If you're just starting off with music or audio, there's a fair chance you can't afford to pay a lot of money for acoustic treatment or a studio designer. Here are some things you can do to improve the sound of your room on the tightest budget and a little effort.
When it comes to building your studio, whether it be at home or elsewhere, there are a lot of options out there. As far as the cost goes, you might as well say the sky is the limit! How much you spend can determine how good your studio will sound.
But what if you're just starting out and don't have much to spend? That's exactly what this tutorial is for. The objective here is to get the best out of what you have to work with. Most of what I mention here won't cost a thing, since it will only involve moving things around.
Studio Sound Basics
In this tutorial I won't cover anything to do with recording. There's little chance you'd have an isolated recording room if you're just starting off. Where you sit and produce or mix is usually called the control room, and that's what I'll be referring to from here on.
Everyone who is interested in getting into audio beyond the hobbyist level should get themselves an audio interface and good pair of studio monitors. If you already have a computer, this should be your biggest investment. For the rest of this tutorial I'll assume you already have these three basics. Make sure you maintain a standard level. It doesn't make sense to get a $1,000 monitor and a $99 audio interface. There are good options for both in the $300 range.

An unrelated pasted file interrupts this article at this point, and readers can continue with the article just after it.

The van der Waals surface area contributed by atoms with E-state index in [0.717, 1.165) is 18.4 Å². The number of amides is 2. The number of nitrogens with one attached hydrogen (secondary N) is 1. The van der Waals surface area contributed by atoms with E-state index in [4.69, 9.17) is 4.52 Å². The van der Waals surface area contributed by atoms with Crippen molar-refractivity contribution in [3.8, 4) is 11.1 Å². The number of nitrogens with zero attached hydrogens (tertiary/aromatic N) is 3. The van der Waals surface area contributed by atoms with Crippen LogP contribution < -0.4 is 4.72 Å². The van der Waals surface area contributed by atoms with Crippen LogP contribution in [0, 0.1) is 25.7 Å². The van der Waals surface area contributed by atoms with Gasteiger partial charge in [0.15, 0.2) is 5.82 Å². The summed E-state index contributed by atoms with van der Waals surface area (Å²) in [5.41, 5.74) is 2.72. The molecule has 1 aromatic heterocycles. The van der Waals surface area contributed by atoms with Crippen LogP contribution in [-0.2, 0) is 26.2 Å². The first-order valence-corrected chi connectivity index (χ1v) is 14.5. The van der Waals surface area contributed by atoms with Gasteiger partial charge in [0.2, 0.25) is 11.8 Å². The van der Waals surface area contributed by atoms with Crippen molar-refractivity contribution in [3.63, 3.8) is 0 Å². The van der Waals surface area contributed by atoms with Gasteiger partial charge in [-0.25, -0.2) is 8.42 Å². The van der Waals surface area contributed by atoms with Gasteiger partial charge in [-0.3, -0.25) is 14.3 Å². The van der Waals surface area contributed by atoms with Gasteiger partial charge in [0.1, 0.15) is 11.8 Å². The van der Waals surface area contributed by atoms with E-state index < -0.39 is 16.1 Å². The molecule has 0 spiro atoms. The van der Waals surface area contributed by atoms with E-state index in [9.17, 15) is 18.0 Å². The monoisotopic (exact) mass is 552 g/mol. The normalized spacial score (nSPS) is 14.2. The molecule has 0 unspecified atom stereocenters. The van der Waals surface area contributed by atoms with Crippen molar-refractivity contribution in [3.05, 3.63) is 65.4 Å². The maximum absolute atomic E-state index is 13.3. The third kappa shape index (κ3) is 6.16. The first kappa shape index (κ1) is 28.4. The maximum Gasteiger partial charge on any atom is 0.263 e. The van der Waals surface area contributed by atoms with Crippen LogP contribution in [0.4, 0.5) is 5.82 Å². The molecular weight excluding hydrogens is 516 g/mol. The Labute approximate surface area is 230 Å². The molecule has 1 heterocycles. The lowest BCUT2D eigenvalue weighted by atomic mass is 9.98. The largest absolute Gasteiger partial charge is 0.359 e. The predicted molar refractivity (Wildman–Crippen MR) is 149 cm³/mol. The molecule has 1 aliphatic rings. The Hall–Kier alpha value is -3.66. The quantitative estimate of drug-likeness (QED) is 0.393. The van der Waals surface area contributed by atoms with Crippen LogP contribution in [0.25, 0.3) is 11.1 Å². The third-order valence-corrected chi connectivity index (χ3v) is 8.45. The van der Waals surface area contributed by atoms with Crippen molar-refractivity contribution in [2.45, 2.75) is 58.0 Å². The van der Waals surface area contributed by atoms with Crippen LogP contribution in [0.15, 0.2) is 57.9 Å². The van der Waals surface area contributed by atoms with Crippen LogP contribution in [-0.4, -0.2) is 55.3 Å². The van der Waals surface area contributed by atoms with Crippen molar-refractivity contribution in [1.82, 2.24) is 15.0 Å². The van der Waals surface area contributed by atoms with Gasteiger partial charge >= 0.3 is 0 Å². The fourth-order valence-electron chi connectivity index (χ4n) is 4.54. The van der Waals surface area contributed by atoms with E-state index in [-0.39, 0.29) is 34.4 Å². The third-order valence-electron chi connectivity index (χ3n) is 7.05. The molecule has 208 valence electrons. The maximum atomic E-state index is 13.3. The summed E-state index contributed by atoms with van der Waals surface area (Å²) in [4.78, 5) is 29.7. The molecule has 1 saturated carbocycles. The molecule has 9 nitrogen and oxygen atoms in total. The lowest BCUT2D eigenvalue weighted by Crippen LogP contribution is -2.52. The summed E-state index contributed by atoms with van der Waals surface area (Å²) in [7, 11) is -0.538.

- Check out these searches for a budget pair of studio monitors at Sweetwater or Amazon costing $179-300.
- Here are the searches for an audio interface in the same price range at Sweetwater or Amazon.
Of course, the one you pick should be based on your budget and requirements.
Now that we're done with the basics, let's move on. This tutorial will be divided into four main areas:
I'll deal with two aspects of placement: the placement of your workstation in correlation with the room, and the placement of the monitors in correlation with yourself.
Ideally you should set up your workstation in a rectangular room. A square room has significant acoustical disadvantages. (Look up "room modes" and "standing waves" incase you are curious.) Correcting problems with a square room is much harder and more expensive.
Your monitors should face the longest side, and be equidistant from the side walls. The primary reason for this is simple: there are bound to be reflections, and the closer the rear wall is to the speakers, the stronger the reflected sound will be. If it isn't centered between the side walls, the reflections will be uneven from the left or right.